Hearts and Farts

The husband and I met at Coco’s for a little Valentine’s lunch together yesterday.  It was very pleasant until someone in the booth behind us ripped a stinker during our dessert.  Chocolate cake just isn’t the same when you’ve been frosted by a stranger’s gut bomb.  Sorry, but it’s true.  Happy heart day to us.

A few hours later, I blew up some balloons for the little boy.  There was one big one in the bag that looked like a mouse.  The last one like that had popped while I was blowing.  That happened with this one too, except that this time it exploded into my eye.  I felt it hit – blammo!

Seriously, I thought for just a few seconds that I had lost my eye.  I screamed.  LOUD.  And cussed.  A LOT.

The pain was unbelievable and the shock of it was overwhelming.  I started sobbing immediately, which didn’t help, but it scared me.  It really did.  I think it scared the little boy too.

I went to the opthalmologist this morning and learned that the lid is swollen and the eye is scuffed, but neither are irreparably damaged.  I now have drops to put in the eye three times a day for the rest of the week, but apparently I’ll live, still with two eyes.

The unfortunate part of this incident, if you get past the pain, fear, shock and incapacitation part I mean, is the fact that it has ruined my sinuses.  I am swollen-eyed, sniffling and sneezing too.  Great.

In other news, the little boy wouldn’t go to school today.  His meltdown defeated me.

I really needed him to go this morning.  I wanted to come back from the doctor and rest my eyes for a few hours, but that wasn’t meant to be.

In my misery, I broke every rule for stay-home days.  They’re supposed to be boring, you know?

But I took the child to get pancakes with grandma and grandpa.

Then, I took him to the doctor with me.  (That’s code for adventure, because it involved a parking garage, an elevator and big weird opthalmology machines with little lights and giant shiny parts.)

And as we drove out of Hillcrest, I impulsively asked the child if he wanted to go to the Zoo.  The Zoo!?

What was I thinking?  With my eye like this?  On a stay-home-from-school day?!

He said “yes” and so we went.  We saw snakes and bears and birds.

After the Zoo, I got him Burger King food.  Strike three.

No, four!  Pancakes, eye doctor, Zoo, Burger King…

Yep, four.

Holy Guacamole!  I forgot Walmart.  I took the boy to Walmart too.  He picked out Pocky.

All of my mom rules are lying on the floor, shattered to pieces.  Small wonder he doesn’t want to go to school, right?

Oh well.

When I’m 105, will I look back and wish I’d stayed on the couch all day?

Or will I remember this:

Happy Tuesday!!

P.S.  I got the boy one of those expensive mylar helium balloons for Valentine’s Day.  It wriggled away from its ribbon (with the little boy’s help, I suspect 🙂 ) and immediately floated up to the top of our very tall front room.  Fart!  We can’t get it with the ladder or the broom.

P.P.S  Did you see the beginning of American Idol this week?  😀

Happy hearts and farts to you too!

Heh heh.



Bad Morning

I just told my kid to shut up.

Parenting fail.

I think I’m in shock.

There was a tantrum brewing.

But I needed to eat.  I still need to eat.

We’ve had a very bad morning and I actually told my autistic, precious, frustrated son to “just shut up.”

I said that to my best friend once too.

The look on her pretty face is burned in my memory.  She was disappointed, utterly defeated by the challenge of communicating with me.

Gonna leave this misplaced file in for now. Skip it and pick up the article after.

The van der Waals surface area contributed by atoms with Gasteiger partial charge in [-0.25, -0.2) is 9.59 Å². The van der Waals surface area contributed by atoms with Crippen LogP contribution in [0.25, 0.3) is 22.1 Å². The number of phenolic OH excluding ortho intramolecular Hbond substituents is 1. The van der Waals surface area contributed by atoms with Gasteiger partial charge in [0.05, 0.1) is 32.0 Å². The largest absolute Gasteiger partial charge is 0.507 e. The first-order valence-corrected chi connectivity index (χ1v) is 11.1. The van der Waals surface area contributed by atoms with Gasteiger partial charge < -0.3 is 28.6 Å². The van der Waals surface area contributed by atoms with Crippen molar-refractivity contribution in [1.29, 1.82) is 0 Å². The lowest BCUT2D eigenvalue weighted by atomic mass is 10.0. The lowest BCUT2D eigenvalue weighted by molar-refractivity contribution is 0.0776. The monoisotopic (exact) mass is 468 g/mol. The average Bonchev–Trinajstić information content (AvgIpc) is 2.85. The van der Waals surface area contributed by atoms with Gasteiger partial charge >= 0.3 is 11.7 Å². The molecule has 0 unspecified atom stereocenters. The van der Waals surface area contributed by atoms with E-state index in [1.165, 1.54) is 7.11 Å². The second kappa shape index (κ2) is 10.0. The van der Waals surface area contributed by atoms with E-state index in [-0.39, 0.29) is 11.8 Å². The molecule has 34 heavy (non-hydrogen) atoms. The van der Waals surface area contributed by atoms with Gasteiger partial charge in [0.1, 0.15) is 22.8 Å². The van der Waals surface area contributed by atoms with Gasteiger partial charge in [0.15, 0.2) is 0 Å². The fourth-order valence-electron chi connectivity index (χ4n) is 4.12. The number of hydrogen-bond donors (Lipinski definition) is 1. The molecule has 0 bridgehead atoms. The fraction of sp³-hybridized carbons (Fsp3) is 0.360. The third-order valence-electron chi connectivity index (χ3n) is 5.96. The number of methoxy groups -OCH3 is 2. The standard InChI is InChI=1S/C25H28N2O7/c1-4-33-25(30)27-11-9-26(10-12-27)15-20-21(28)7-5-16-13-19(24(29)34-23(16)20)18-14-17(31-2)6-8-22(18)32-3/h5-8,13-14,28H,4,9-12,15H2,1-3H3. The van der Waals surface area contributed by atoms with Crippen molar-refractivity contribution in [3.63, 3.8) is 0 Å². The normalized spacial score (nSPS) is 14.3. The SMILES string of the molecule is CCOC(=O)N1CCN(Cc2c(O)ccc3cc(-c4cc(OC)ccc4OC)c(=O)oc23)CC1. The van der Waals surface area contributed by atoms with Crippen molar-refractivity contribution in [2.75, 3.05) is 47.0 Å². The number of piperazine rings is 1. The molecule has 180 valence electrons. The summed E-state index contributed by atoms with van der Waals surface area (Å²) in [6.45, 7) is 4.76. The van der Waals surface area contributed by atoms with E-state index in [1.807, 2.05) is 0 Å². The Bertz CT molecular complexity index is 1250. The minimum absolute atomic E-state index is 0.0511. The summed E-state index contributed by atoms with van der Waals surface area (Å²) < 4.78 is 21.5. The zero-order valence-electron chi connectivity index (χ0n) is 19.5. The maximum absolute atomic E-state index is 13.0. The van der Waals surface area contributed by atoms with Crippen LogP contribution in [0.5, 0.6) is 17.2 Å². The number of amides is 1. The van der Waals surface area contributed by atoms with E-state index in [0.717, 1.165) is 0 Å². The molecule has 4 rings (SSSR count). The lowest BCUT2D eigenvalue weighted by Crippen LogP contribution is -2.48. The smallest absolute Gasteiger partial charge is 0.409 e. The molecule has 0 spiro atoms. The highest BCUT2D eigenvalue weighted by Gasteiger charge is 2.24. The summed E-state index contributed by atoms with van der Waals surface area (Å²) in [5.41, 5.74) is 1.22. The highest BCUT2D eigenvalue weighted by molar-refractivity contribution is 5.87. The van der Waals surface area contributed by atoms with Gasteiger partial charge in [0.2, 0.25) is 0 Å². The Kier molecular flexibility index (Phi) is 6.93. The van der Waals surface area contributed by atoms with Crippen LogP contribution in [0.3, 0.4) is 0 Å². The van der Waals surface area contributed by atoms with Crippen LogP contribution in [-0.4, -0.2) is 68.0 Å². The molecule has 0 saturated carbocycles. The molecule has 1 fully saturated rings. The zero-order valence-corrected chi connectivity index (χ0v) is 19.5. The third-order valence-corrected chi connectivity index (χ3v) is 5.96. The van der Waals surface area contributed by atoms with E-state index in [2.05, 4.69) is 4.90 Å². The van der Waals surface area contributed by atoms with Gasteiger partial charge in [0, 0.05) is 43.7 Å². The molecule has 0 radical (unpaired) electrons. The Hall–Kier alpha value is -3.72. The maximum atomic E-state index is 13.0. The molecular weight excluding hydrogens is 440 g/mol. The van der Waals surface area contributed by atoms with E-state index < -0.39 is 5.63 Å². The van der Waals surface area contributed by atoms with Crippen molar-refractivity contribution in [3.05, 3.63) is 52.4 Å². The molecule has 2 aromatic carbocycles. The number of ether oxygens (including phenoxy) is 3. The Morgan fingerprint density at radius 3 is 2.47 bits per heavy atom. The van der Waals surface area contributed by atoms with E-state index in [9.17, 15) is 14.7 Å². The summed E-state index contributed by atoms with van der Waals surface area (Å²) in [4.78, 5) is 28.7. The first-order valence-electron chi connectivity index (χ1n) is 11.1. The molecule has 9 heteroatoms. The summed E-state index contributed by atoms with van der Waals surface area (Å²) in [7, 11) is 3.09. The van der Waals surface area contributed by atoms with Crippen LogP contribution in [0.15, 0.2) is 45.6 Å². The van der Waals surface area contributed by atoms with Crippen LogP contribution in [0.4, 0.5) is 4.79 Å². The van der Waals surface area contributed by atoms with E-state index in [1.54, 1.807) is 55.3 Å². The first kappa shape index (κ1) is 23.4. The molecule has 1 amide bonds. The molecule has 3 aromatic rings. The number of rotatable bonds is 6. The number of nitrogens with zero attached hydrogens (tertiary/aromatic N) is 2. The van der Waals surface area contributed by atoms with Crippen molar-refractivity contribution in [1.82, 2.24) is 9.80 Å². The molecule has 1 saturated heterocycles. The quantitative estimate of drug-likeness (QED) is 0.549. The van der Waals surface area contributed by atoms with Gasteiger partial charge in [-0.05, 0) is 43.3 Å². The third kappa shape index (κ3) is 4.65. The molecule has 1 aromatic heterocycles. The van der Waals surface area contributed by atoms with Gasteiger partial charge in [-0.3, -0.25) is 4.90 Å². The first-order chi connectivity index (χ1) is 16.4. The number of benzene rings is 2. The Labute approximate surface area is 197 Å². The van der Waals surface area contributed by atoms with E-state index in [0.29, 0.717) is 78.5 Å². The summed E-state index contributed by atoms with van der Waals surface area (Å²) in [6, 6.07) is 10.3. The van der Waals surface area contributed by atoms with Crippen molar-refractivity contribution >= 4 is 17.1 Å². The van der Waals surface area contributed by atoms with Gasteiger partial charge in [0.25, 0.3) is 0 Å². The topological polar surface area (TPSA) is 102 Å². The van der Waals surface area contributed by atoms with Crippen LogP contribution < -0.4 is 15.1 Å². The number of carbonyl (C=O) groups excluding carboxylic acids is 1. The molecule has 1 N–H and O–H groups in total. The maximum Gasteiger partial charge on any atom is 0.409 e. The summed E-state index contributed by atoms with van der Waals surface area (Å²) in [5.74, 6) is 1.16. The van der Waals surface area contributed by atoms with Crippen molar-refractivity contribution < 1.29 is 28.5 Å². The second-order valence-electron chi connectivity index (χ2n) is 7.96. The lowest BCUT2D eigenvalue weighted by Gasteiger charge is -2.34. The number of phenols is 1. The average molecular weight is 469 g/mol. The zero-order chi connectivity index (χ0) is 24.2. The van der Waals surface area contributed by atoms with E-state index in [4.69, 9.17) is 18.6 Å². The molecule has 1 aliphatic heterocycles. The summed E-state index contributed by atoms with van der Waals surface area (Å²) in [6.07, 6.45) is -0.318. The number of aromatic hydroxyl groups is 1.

I haven’t seen her face in eight years, but I remember how it looked that day.

She would probably be angry with me now if she knew how easily I summoned that specific image of her to shame myself.

She wouldn’t have wanted me to do that.

She would have wanted me to get over it, forgive myself, be calmer and kinder – to myself, to the boy, to her memory.

So yeah, feeling like a pretty crappy mom person right now.

The little boy said “noooo shut up.”

He knew what I meant.

I am mortified.

Will he repeat that at school?  In the store?  At Grandma’s?

Will everyone know I told my son to “shut up?”

I’m typing it here.

It doesn’t matter who else knows, because I know.

I am an ogre in this moment.

Interesting how an ounce of ogre ruins a pound of positive parenting.

I feel stupid, obvious and far too large in my motherhood this morning, like a bull in a china shop.

I should eat.

Interesting how an ounce of ogre taints the taste of breakfast too.

Reality check…

my son is autistic.

He is a challenging little boy.

When he sets his mind to something, there is no veering off to the left.  Or to the right.

All surrounding souls must be singularly focused on the boy’s immediate goal, or all hell breaks loose.

I know this.  I do.

And the little boy is in the habit of making demands.

And the grown-ups are in the habit of complying whenever possible, practical, and sensible.

Life is more peaceful that way.

But sometimes, like this morning, the demands are too much, too desperate, and too rigid.

So I can’t comply.  Not completely.  Not immediately.

I have to assert my free will, so I know I still have it.

I have to confirm that I am still a grown-up, capable, on some level, of determining my own fate.

For the sake of my sanity, I did this stupid thing and now the analysis of it will rob me of the sanity I was trying to protect.

It sounds so dumb.

And no matter how hard this is for me, it’s harder for him.

But my sweet little boy is now upstairs, laughing, and I am here dissecting myself to tiny bits.

How is it that he recovers so much more quickly from the ogre sighting?

Is it easier to face the ogre than to be the ogre?